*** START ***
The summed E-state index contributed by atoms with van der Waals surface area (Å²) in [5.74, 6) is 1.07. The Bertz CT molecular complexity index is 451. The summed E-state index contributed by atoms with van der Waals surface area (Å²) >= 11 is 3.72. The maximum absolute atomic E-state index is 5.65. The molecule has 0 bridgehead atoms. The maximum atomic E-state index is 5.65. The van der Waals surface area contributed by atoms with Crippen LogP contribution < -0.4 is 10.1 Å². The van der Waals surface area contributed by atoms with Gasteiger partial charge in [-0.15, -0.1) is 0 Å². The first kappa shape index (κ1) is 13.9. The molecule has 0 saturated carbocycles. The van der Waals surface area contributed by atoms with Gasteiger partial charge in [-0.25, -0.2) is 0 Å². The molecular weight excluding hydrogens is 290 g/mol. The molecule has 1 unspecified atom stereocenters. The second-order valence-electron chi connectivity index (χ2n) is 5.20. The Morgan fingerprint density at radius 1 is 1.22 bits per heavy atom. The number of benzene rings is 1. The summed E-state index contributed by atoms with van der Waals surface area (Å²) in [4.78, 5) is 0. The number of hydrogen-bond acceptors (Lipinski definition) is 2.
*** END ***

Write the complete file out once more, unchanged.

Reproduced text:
The summed E-state index contributed by atoms with van der Waals surface area (Å²) in [5.74, 6) is 1.07. The Bertz CT molecular complexity index is 451. The summed E-state index contributed by atoms with van der Waals surface area (Å²) >= 11 is 3.72. The maximum absolute atomic E-state index is 5.65. The molecule has 0 bridgehead atoms. The maximum atomic E-state index is 5.65. The van der Waals surface area contributed by atoms with Crippen LogP contribution < -0.4 is 10.1 Å². The van der Waals surface area contributed by atoms with Gasteiger partial charge in [-0.15, -0.1) is 0 Å². The first kappa shape index (κ1) is 13.9. The molecule has 0 saturated carbocycles. The van der Waals surface area contributed by atoms with Gasteiger partial charge in [-0.25, -0.2) is 0 Å². The molecular weight excluding hydrogens is 290 g/mol. The molecule has 1 unspecified atom stereocenters. The second-order valence-electron chi connectivity index (χ2n) is 5.20. The Morgan fingerprint density at radius 1 is 1.22 bits per heavy atom. The number of benzene rings is 1. The summed E-state index contributed by atoms with van der Waals surface area (Å²) in [4.78, 5) is 0. The number of hydrogen-bond acceptors (Lipinski definition) is 2.